The Atonement Academy, the parish school of Our Lady of the Atonement Catholic Church, is the pride of San Antonio’s Catholic K-12 school program. Last September it was selected to be on the Top 50 Catholic Schools Honor Roll by the Cardinal Newman Society, one of five Texas schools to earn the recognition.
Academic performance might be a problem in the city’s public schools, but not for the San Antonio archdiocese, which now lists 30 schools, including eight high schools, on its website. There were no dropouts in 2010, and virtually everyone graduates from the 2010 class and went on to attend college. For the nearly 600 students who attend the PreK4-12 Atonement Academy, a solid academic education and equally rigorous spiritual grounding are guaranteed.
So why are San Antonio’s Catholic schools in trouble? The short answer is that the Archdiocese cannot afford to provide all the city’s Catholic children that kind of education. The Atonement Academy is located south of Loop 1604 near Kyle Seal Parkway, not far from the UTSA main campus. Right now there is nothing to equal to it in the inner city where the majority of San Antonio’s economically challenged minority students live.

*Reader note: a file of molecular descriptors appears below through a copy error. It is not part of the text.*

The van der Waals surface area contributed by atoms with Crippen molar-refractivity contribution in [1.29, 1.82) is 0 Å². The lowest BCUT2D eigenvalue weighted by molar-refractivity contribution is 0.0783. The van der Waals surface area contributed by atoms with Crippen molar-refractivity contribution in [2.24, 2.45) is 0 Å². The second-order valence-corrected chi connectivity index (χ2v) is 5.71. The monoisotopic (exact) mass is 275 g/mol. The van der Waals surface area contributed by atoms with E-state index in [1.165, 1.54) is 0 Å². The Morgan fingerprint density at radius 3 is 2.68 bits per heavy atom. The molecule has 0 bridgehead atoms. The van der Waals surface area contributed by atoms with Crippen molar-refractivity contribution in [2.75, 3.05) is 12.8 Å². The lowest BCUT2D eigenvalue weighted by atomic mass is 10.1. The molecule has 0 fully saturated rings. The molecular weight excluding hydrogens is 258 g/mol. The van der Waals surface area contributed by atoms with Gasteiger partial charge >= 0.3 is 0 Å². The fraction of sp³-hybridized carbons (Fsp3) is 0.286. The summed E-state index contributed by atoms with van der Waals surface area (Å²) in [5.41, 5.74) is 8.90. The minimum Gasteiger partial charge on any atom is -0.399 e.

San Antonio Auxiliary Bishop Oscar Cantú had the unenviable job early last year of presiding over the latest parish schools to close. The Archdiocese has not made the decline of inner Catholic schools part of the larger community conversation about our general K-12 education crisis, and the closures were a one-day story in the local media.
In fact, reporters were asked to leave the meeting at St. Philip of Jesus Catholic Church as Cantú and others met with distraught parents over plans to close two historic Southside parishes, St. Philip of Jesus and St. Cecilia, and then a third, St. Leo the Great, once a regional academic academy was opened in the former St. John’s Seminary. It was as if suppressing the headlines would somehow reduce the scale of the problem.
Good Shepherd Catholic Academy, a K-8 school located near I-35 south and Hwy. 90 West, did open last fall, replacing the three closed parish schools. Another academy is slated for opening next to Mission Concepción.
Three years earlier, the same closure scenario played out for families whose children were attending St. Joseph Catholic School and St. John the Evangelist School.